Cornell's parents paint the picture of a boy with a happy childhood, who say his recent conversion to Islam made him happier, kinder and more peaceful.

"I'm not saying my son is a saint. The only saints I know are in heaven," Christopher Cornell's father, John Cornell said.

Christopher's mother, Angel Carmen, says as a child, her son was a very happy little boy.

"He had a great childhood. He had friends. He and his brother got along. They were like this together," Angel Carmen said.

Angel Carmen says that Christopher started wrestling when he was 9-years-old and continued through high school at Oak Hills.

"When he was wrestling, he was the greatest. Everywhere we went everybody knew him," Angel Carmen said.

John described his son as a good, quiet kid who recently converted to Islam.

"He graduated (when) he was 18-years-old," John said. "I don't think he really knew where he wanted to go in life. I was the same way."

Christopher's family say he had been interested in Islam for several months and it was only recently that he actually converted to Islam.

"That's when he started praying. Actually praying.  Yes he prayed here," John said.

Cornell's parents admit the conversion did change their song, but for the better.  They claim it didn't change him into the terrorist he's now accused of being.

"He said I found this peace. He said I am at peace with myself. I'm at peace with God and he was at peace with other people and that's when we really started to get along," John said.

[4 laptops, 4 cell phones among items taken from Ohio terror suspect's home]

John Cornell said his son started attending mosques in the past six-to-eight weeks.

Initial reports said that Cornell had attended Masjid Abu Bakr Siddique mosque on Harrison Avenue.

However, current members say that they've never seen or heard of Christopher Cornell.

"No, I've never seen him before," Samou Doumbia said.

Doumbia says the mosque is intended to further spiritual goals, not radicalization.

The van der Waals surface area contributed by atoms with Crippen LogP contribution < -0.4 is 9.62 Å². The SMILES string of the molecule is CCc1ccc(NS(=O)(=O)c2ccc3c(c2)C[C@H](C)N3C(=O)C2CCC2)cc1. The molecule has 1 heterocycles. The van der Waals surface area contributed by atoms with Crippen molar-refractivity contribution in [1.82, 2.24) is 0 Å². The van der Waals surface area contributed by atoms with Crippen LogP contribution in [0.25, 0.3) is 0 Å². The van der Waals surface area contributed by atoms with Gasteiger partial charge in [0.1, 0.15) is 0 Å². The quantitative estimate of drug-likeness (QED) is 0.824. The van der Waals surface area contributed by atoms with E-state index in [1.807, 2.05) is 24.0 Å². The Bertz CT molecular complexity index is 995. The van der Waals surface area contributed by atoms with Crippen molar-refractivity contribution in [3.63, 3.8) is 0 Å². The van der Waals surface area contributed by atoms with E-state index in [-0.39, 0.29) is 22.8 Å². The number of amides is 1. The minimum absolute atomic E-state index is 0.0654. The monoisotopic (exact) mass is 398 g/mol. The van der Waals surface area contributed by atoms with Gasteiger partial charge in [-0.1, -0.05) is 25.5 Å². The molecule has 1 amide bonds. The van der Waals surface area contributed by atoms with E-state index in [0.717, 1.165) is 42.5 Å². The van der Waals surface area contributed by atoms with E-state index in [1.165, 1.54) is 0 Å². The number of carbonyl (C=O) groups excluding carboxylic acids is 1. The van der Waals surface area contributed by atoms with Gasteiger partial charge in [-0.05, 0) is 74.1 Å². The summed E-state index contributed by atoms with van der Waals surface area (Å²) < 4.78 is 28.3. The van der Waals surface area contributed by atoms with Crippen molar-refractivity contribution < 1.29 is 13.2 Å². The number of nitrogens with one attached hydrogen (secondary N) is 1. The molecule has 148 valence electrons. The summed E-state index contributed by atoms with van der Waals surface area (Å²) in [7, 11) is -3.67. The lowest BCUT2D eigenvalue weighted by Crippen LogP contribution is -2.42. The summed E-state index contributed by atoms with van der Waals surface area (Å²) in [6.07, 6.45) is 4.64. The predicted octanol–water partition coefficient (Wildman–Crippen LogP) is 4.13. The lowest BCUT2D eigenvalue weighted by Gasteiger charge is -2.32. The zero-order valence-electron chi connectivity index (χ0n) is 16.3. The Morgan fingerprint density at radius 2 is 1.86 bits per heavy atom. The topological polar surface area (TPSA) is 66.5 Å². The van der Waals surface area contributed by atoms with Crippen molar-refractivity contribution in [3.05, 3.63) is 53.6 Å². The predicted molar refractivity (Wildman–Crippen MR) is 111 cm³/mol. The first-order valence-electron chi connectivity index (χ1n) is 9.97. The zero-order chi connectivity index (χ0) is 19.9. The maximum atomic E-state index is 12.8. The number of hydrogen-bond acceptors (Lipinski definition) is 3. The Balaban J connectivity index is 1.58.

"We just come pray because we are Muslim. You can be African or, you know, American. If you're Muslim at prayer time you just come pray here," Doumbia said.

Cornell's alleged plot to detonate bombs inside the U.S capitol and then shoot employees inside is something these Muslims don't want to be associated with.

"We don't want that because Islam doesn't mean like killing people, killing innocent people. The word Islam means like peace. So if you call yourself being a Muslim you should be like a good should be an example for the other people," Gaye Soumare said.

Christopher's arrest shocked his former Oak Hills High School teachers and classmates.

"People who were close to him probably saw a different side of him. If you weren't close to him, you only knew him as a quiet, standoffish person," said Lynessa Gilpin, a former Oak Hills High School student. "I wouldn't have expected this from him or anyone from Oak Hills at all."

"You hear about these situations happening in Iraq and Jerusalem, but you never think it's going to happen at home," Gilpin said.

"During his time at Oak Hills High School, he was a typical student," said Principal John Stoddard in a prepared statement. "Christopher was not a disruption or a discipline problem in school. His teachers were shocked at the news of his involvement in this situation. Teachers at Oak Hills High School remember Christopher as a quiet, but not overly reserved, student who would participate in class and did not withdraw from his class work."

"It was a real shocker. I had no idea," said Brandon Zimmerman, a former Oak Hills High School student who knew Cornell. "He was more of a quieter guy. I talked to him a few times at lunch. He was kind of a different guy to talk to."

"I hadn't heard from him in a long time. I was just shocked that he planned something like that," said another classmate, who requested anonymity.

The classmate said the two haven't spoken in a long time, and before that, they spent time together sparingly. According to that anonymous acquaintance, some strange things popped up on social media from Cornell. At one time, he said Cornell tagged him in an anti-government related post on Facebook.

"We'd talk about skateboarding. I'm a big car guy, and we'd talk about cars and stuff like that. It was nothing out of the normal," the classmate said.